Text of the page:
Bindi-eye weed a prickly foe
Rob Bygrave: So if you spray, it kills your lucerne too.
WHEN Arthur Maynard is driving his tractor, he never looks at how pretty the sky is, how the crop is going, or how the neighbours’ cattle look because his eyes are completely trained upon enemy number one: bindi-eyes.
The prickles have sprung up in lucerne paddocks with a vengeance following the recent flood and rainy weather in Monto, and growers have been faced with the heart-breaking task of ploughing up their crops.
“I’ve been trying to suppress them all summer but with the timing of the flood and rain, I’ve had to execute a couple of paddocks,” Mr Maynard said.
“I’d love to see a chemical to spray them because the only way to get rid of them is to plough the paddock.
“I never look at how pretty the sky is when I’m driving a tractor.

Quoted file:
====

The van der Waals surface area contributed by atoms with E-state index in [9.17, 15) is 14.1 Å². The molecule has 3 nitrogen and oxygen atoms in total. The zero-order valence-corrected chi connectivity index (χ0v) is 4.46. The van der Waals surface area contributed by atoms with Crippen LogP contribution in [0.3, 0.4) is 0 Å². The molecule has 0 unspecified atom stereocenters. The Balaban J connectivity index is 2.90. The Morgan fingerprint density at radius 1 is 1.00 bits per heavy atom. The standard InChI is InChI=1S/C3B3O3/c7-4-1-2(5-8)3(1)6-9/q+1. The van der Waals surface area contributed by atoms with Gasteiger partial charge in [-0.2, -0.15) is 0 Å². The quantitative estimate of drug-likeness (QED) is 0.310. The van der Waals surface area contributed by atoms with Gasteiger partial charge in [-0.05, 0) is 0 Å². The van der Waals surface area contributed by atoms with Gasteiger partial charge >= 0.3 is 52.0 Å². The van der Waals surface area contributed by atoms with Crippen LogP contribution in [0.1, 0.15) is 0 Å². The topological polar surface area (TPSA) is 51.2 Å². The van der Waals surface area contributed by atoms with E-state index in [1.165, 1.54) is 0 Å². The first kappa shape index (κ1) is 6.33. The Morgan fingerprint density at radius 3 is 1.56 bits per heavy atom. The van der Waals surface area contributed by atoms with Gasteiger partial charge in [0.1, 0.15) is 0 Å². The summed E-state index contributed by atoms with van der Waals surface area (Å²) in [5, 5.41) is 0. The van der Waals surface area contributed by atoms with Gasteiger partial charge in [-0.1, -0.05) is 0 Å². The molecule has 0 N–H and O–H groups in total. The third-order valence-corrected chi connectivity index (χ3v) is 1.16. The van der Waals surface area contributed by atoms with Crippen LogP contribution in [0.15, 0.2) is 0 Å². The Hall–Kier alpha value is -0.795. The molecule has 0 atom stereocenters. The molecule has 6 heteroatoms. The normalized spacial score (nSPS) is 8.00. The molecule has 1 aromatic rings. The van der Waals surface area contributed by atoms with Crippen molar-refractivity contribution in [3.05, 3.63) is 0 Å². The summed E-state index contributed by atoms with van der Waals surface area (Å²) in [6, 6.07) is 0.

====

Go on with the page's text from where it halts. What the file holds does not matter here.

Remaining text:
“I’m completely focused on the ground.
ONGOING BATTLE: Moonford farmer Arthur Maynard says bindi-eye is a scourge in his lucerne paddocks.
“Some days I’ll spend 10-15 hours just cutting out the burrs.”
The Moonford farmer laid claim to pioneering a technique for “keeping a cap” on bindi-eye by spraying it with Round-Up.
But he said in reality it was only a quick-fix for the recurring problem.
“It’s just like fertilising them in the long run, because if you spray 10 plants, they will come back with 200 to 300 in their place,” he said.
Langley Flats farmer Rob Bygrave has also struggled with the “unkillable” weed.
“The worst thing is that the prickles are in the same family as clover, which is very similar to lucerne,” he said.
“So if you spray, it kills your lucerne too.”
He said the best way to deal with bindi-eye was to rotate crops, but once they set in the only thing to do was make second-rate hay, or start from scratch.
After ploughing the crop he suggested replanting with a cereal crop to make sure all the prickles were gone, before replanting with lucerne again.
“I’ve got 25 acres (10ha) of nice, lovely-looking hay but I can’t put a foot down without getting a prickle in it,” he said.
“If you’ve just planted a new crop (and bindi-eye sets in), it’s heartbreaking, I tell you.”
Although Mr Bygrave said the first winter frost would kill the dreaded prickles, they would return as soon as summer came around again.